Kicking away from the travelling support, the Lads had McGeouch sitting deep again – is that going to be his role all season? – and Maguire looking very much the seasoned pro up front on his own, with the wide men cutting in to support him. McManaman looked like he has something to prove (to be honest after last season, they all do) and ran at the full back from the off. Having hung up his Brazil shirt, Danny Collins – aye, that one – had his work cut out to organise the home defence to keep us out, and it might even have been him who charged down Gooch’s shot. Grimsby did manage an effort on goal, but it was a free kick and it was off target anyway. That was from Jordan Cooke - aye, that one. The Hetton Lad who was a goal machine for the reserves but never quite cracked it at our place and has been getting the odd goal for Carlisle, Luton, Walsall, Charlton, Yeovil, and Darlo ever since, but couldn’t get past Stryjek with that free, or a header soon after.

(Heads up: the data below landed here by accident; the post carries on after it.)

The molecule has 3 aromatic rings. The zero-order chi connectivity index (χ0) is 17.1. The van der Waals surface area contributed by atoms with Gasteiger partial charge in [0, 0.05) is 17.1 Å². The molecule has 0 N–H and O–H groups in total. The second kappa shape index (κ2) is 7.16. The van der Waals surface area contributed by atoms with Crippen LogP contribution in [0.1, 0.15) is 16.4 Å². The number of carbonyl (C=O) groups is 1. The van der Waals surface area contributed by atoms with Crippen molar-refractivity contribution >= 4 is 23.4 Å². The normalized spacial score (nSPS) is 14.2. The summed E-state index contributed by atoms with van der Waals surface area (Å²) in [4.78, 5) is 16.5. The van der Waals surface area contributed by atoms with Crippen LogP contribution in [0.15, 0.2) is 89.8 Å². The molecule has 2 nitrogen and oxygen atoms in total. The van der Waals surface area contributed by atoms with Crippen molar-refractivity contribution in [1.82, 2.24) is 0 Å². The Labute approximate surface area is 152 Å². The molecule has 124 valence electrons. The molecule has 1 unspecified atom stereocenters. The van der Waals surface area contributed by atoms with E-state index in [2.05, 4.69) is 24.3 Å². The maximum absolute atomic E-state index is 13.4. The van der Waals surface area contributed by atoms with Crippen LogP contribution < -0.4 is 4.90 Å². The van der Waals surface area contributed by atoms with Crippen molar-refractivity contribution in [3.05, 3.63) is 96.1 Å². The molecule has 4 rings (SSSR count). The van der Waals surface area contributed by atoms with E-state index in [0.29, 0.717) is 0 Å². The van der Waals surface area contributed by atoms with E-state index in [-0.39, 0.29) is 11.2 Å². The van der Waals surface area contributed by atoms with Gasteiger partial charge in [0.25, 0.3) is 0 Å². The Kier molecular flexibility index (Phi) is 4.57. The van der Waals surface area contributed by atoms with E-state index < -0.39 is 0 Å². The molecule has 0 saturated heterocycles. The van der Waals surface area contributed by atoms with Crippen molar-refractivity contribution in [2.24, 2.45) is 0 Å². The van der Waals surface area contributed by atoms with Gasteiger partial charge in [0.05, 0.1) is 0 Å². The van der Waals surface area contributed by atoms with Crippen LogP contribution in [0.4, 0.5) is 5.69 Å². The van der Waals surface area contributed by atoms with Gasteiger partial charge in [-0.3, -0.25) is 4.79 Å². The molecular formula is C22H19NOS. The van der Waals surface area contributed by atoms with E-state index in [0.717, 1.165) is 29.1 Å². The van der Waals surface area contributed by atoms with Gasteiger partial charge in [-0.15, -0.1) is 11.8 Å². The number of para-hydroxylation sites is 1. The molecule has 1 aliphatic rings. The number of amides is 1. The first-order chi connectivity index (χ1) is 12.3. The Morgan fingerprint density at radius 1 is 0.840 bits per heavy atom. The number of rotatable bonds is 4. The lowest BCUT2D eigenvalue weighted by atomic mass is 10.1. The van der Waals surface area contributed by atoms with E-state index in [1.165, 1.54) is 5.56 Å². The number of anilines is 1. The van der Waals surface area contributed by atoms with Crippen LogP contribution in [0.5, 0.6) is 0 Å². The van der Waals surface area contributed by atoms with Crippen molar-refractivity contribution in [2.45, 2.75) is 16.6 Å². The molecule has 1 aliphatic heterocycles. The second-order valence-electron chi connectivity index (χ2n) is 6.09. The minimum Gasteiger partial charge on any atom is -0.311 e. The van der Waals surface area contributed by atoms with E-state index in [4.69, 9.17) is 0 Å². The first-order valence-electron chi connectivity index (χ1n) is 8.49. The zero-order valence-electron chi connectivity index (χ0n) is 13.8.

That second Grimsby effort seemed to vex the Lads, and we fired in a string of efforts that didn’t quite get past their keeper, with Robson’s probably the closest. Maguire seems to be growing into his role as the wise old head up front and is happy to do the carrying/hold-up work until the support arrives. McManaman put in a cracking cross from the right – well, obviously not that cracking, otherwise Gooch would have put it into the net rather than just failing to get his head to it, but it drew appreciative “oohs” from the crowd, and set us up for the next one, right on the half hour. This time it was Maguire who, having drifted out wide, put a lovely cross behind the home defence and Gooch flung himself at the ball to head down and beyond the keeper. Good goal, but aren’t they all?
Stryjek was playing with confidence and sensible positioning, making us wonder what on earth he did last season to be refused a game – he actually looks like a proper ‘keeper, and did what was necessary to keep Grimsby at bay for the rest of the first half. As it was, we came close to a second in the dying minutes when Maguire tried to curl one inside the far post but didn’t get enough bend on the ball. Nearly but not quite, and the half was over, with us deserving at least the lead we had, and we headed for the shade of Aunty Elsie’s living room. There might only have been 439 of us, but we seemed to get through more beverage than the friendly staff had anticipated, judging by the number of pumps with tea-towels over them. Forsaking the comfort of the couch, we headed back to see how many changes Cap’n Jack would make for the second half.